The Drummer was the opening film for the Toronto Reel Asian International Film Festival on 12th November. It was an electrifying night, even the mayor David Miller and Member of Parliament Olivia Chow came to show their support.
The venue was at Bloor Cinema where I used to see art films when I lived in Toronto.
Deanna Wong (Executive Director) of Toronto Reel Asian International Film Festival walked the Red Carpet with me
Toronro mayor, David Miller, with my parents in the background
Deanna, Mayor Miller, my parents and I posed for photographs
The night began with a 10 minute Taiko drumming performance by RAW (Raging Asian Women). It was an auspicious start. The performers really fired up the crowd.
RAW (Raging Asian Women)
The Bloor Cinema is an 850 seat cinema. We had a full house on Opening Night. (Balcony not shown)
Executive Director, Deanna Wong, opened the festival and welcomed the guests.
Ms. Maureen Siu from the Hong Kong Economic & Trade Office, Member of Parliament Ms. Olivia Chow and Mayor Mlller
Artistic Director Heather Keung introduced me and The Drummer, saying that my first feature (a digital film) A Small Miracle was in their 2001 program and that seven years later, The Drummer is opening the festival.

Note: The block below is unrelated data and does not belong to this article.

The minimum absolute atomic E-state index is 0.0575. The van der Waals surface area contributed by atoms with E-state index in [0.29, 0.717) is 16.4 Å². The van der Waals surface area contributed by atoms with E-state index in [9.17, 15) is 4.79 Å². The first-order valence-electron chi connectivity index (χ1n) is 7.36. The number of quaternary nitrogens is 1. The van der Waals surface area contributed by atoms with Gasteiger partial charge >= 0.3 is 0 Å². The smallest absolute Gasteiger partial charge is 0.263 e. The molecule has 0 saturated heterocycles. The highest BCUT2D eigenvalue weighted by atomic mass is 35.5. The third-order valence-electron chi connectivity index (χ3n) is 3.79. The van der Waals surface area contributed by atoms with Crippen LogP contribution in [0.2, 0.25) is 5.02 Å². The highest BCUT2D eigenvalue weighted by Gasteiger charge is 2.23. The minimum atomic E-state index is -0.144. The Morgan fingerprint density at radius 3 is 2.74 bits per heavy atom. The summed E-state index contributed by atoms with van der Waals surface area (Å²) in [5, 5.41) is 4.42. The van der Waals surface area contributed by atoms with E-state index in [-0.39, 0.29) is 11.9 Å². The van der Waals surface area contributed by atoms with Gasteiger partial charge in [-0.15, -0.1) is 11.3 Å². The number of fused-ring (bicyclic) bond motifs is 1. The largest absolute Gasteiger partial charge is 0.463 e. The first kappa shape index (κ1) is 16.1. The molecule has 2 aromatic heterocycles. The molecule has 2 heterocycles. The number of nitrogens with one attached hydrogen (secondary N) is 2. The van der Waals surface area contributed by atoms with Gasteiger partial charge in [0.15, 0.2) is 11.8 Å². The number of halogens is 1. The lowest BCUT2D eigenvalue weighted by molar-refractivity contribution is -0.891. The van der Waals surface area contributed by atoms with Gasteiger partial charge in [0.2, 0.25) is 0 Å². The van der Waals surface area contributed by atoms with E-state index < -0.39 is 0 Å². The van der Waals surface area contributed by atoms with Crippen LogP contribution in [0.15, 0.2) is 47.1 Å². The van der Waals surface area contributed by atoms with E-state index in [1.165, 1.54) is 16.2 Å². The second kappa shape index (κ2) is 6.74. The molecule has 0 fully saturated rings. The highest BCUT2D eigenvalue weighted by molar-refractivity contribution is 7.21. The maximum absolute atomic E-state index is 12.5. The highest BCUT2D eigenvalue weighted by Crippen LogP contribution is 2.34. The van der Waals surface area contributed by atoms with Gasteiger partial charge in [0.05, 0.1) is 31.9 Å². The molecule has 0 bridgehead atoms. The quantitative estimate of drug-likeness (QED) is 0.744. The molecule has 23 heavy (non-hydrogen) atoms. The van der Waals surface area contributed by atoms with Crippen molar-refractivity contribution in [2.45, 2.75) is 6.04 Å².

I was thrilled to present my film to the Toronto crowd.
During the screening, there was a black out between reel changes. It was a technical error. I nearly had a heart attack when that happened. It went black for 10 seconds but the sound can still be heard. Itís of the sound of a violent fight scene. When the image finally came back the audience quickly got back on track.
I joked during the Q & A after the screening that the blackout was the result of the Canadian Censor board cutting out the excessive violence.
Friends: Jennifer Walton, Katherine Johnston, Mary Laundry, Me, Heather Keung and Claudette Brundage. They're old friends who have all traveled far to come to the screening. I have not seen most of them for 20 years.
Toronto International Film Festival Midnight Madness programmer Colin Geddes reminiscing about the first time he went to Hong Kong. He's an expert on Hong Kong cinema
Friends whom I havenít seen in 20 years, Pat Noonan, Victoria Williams and Diane Konkin
HONG KONG 100 YEARS OF FILM
I was on a panel at the University of Toronto, organized by the festival on the history of Hong Kong films, headed by Bart Testa, a professor of Cinema Studies at the University of Toronto.
Raymond Phathanavirangoon (programmer for both Toronto Reel Asian International Film Festival and the Toronto International Film Festival) and Colin Geddes